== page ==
Protecting your business against the cybercriminal enterprise
Cybercrime is a fast growing and incredibly profitable industry, but often overlooked is how innovative these cybercriminals are.
Research firm Cybersecurity Ventures estimates the cost of damages from cybercrime in 2023 is roughly $6 trillion. To put this in perspective, there are only two countries that have a higher national Gross Domestic Product (GDP) – the USA and China. And to make things worse, Cybersecurity Ventures estimate this will grow to $10.5 trillion by 2025.
The reason people are generally attracted to cybercrime is simple – there is money to be made. Just like a legitimate business spotting a gap in the market, cybercriminals will evolve their own proposition to capitalise on an opportunity.
They have HR, technical support teams to help customers (other criminals), software developers, IT departments, web developers making sure that they stay undetected, product development and software testing teams. They may also be monitoring the news for the latest disclosed vulnerabilities in a company’s defences that can be used in the groups next attack campaign.
Cyber criminals have also seen how attractive digital transformation is, and their business model has evolved to offer malicious software for hire on the dark web. The ransomware world was the first to go in that direction, as groups started to follow the ‘Ransomware-as-a-service’ model.
Like other digital companies, this service offering could be as simple as leasing the software, or it could include a range of full-service wrap. One example offered today by these criminal groups offer is ‘Phishing-as-a-service’.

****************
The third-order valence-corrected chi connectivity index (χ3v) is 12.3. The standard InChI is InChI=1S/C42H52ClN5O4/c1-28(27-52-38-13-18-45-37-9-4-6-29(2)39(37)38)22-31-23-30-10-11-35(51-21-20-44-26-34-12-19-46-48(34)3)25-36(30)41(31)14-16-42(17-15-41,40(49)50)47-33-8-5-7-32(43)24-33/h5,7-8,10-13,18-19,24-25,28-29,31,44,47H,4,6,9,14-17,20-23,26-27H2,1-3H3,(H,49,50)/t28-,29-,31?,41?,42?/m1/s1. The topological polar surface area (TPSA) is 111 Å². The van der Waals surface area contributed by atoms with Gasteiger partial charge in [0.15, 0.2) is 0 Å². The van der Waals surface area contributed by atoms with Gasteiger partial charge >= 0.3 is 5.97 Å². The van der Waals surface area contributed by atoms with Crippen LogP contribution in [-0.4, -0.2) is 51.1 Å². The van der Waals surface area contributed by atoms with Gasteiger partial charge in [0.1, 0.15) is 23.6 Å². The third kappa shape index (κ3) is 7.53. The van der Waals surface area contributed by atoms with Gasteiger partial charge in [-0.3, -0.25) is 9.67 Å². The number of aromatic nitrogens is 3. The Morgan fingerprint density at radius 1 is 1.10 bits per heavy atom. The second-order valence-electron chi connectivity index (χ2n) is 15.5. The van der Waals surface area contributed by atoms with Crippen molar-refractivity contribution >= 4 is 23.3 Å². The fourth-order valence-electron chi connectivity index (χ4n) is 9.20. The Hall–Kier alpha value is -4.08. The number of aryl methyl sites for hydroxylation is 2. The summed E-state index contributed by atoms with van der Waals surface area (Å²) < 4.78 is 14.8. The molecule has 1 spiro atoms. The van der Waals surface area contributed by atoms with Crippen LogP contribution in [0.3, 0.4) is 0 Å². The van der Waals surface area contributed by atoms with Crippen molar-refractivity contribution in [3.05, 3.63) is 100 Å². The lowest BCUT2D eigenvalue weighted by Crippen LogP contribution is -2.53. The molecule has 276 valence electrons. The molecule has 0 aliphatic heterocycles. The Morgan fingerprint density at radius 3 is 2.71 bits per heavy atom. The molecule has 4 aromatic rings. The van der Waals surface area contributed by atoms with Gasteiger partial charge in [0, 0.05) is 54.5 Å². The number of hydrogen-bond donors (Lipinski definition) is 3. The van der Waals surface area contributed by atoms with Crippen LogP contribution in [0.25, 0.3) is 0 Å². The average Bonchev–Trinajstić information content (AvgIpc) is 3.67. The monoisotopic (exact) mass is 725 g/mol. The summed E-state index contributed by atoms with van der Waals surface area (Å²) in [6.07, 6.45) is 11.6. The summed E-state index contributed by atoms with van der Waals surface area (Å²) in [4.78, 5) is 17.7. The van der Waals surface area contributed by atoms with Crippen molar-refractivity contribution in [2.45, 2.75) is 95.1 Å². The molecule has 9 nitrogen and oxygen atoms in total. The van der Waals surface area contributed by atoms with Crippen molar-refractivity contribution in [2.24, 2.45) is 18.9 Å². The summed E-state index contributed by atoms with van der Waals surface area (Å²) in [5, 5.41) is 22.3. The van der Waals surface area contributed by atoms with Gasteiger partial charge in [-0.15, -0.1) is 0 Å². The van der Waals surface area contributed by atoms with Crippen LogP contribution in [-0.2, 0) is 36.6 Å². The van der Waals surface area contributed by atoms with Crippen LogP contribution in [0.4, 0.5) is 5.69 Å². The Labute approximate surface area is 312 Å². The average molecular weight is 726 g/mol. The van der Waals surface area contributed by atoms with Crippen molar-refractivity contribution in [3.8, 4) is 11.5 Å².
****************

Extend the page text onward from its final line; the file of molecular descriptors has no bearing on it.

Generally speaking, businesses are set up to counter legitimate competitive threats that might appear in the commercial landscape. So why wouldn’t we take the same approach with cybercriminals?
Understanding the threat landscape
Vodafone Business Security Enhanced (VBSE) produces a monthly threat intelligence report to ensure customers understand the way in which the cybercriminal organisation is evolving. This sort of business intelligence is incredibly common across other areas of business and would help adapt and transform operations in order to remain competitive.
Looking at the most recent report, there are some very interesting developments:
- There has been a surge in mobile malware and phishing, with mobile security firm Zimperium suggesting they found that an average of 77,000 unique malware samples every month. More phishing attacks are moving to mobile as the devices are more frequently connected, and it is harder to detect.
- A new spyware mobile campaign has been discovered targeting users in Pakistan where fake applications (VPN app and nSure Chat app) are used to transmit data off the user’s device, as well as recording emails, text messages and phone calls
- The Anatsa banking trojan Is back. It was first discovered in 2021 targeting banking customers, able to steal banking credentials through keyloggers and screen grabs. It disguised itself as PDF readers, QR code scanners, and two-factor authentication (2FA) apps on Google Play Store to siphon users’ credentials
These three examples show one trend in particular. Cybercriminals are always looking to adapt their operations to capitalise on potential opportunities to make more money, which can often be linked to world events to further hide ill-intentions, praying on fears and insecurity. The COVID-19 pandemic saw a huge rise in the number of malicious campaigns, with fake news stories being used to entice people to click links.